"While Microsoft has taken steps to make the base of Microsoft Windows Vista more secure, the improvements both weaken third-party efforts to secure systems and don't go far enough to do the job alone," McAfee analysts argue.

The majority of cybercriminals target PC users, making money by selling access to compromise PCs to spammers, for example. As technologies such as Voice over IP (VoIP) and radio frequency identifications (RFID) tags become more widely adopted, attackers are likely to branch out.

Security crystal ball gazers at McAfee also predict that application security will become a key battleground between hackers and security defenders over coming months and years. Using disk encryption technologies to prevent stolen or purloined PCs giving up secrets will become "ubiquitous" in enterprises within five years, McAfee predicts.

The report also forecasts that online crime will "migrate" to mobile phones, something McAfee has been predicting since Bill Clinton and John Major were in power, with scant evidence to date.

More on all these threats to e-commerce can be found in McAfee's report here. ®

Protecting users from Firesheep and other Sidejacking attacks with SSL

More from The Register

next story
Home Depot: 56 million bank cards pwned by malware in our tills
That's about 50 per cent bigger than the Target tills mega-hack
Hackers pop Brazil newspaper to root home routers
Step One: try default passwords. Step Two: Repeat Step One until success
UK.gov lobs another fistful of change at SME infosec nightmares
Senior Lib Dem in 'trying to be relevant' shocker. It's only taxpayers' money, after all
Critical Adobe Reader and Acrobat patches FINALLY make it out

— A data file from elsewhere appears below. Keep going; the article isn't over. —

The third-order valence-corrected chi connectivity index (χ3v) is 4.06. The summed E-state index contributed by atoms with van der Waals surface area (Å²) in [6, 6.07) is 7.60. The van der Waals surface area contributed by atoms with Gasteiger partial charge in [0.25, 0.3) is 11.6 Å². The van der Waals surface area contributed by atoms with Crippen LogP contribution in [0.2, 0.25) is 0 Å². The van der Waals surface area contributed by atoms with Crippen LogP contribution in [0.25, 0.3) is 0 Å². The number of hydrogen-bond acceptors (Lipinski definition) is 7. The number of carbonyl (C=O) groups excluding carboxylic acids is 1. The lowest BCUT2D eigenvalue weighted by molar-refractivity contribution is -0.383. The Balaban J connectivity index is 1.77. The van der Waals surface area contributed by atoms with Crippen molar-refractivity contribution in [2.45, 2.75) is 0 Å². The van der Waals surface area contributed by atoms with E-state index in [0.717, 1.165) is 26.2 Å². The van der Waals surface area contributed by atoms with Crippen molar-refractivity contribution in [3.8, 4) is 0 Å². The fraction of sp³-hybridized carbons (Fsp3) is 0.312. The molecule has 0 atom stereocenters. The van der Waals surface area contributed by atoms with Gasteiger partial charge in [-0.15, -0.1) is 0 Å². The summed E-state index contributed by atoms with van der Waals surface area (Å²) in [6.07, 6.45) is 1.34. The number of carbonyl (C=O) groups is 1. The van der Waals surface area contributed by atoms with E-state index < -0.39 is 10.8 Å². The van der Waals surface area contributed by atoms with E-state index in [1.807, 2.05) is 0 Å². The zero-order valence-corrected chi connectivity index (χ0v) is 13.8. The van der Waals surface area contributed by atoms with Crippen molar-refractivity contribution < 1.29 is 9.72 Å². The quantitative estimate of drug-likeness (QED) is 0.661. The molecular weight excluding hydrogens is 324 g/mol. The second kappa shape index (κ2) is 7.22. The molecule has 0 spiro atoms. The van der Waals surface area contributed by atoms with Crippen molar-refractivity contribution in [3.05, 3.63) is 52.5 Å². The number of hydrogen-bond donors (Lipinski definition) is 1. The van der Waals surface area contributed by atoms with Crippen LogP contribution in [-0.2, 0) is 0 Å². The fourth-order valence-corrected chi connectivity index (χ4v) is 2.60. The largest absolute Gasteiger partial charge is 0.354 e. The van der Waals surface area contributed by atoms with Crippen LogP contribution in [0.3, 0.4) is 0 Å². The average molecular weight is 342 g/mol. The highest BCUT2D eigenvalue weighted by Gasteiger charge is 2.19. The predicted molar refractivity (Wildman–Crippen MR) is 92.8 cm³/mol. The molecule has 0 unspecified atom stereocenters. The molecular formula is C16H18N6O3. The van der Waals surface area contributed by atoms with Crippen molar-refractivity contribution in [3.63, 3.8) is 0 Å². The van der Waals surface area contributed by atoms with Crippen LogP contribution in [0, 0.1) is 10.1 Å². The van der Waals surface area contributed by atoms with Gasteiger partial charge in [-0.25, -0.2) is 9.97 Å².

Eight vulns healed, including XSS and DoS paths
Spies would need SUPER POWERS to tap undersea cables
Why mess with armoured 10kV cables when land-based, and legal, snoop tools are easier?
TOR users become FBI's No.1 hacking target after legal power grab
Be afeared, me hearties, these scoundrels be spying our signals
Blood-crazed Microsoft axes Trustworthy Computing Group
Security be not a dirty word, me Satya. But crevice, bigod...
Snowden, Dotcom, throw bombs into NZ election campaign
Claim of tapped undersea cable refuted by Kiwi PM as Kim claims extradition plot
prev story

Whitepapers

Secure remote control for conventional and virtual desktops
Balancing user privacy and privileged access, in accordance with compliance frameworks and legislation. Evaluating any potential remote control choice.
WIN a very cool portable ZX Spectrum
Win a one-off portable Spectrum built by legendary hardware hacker Ben Heck
Storage capacity and performance optimization at Mizuno USA
Mizuno USA turn to Tegile storage technology to solve both their SAN and backup issues.
High Performance for All
While HPC is not new, it has traditionally been seen as a specialist area – is it now geared up to meet more mainstream requirements?
The next step in data security
With recent increased privacy concerns and computers becoming more powerful, the chance of hackers being able to crack smaller-sized RSA keys increases.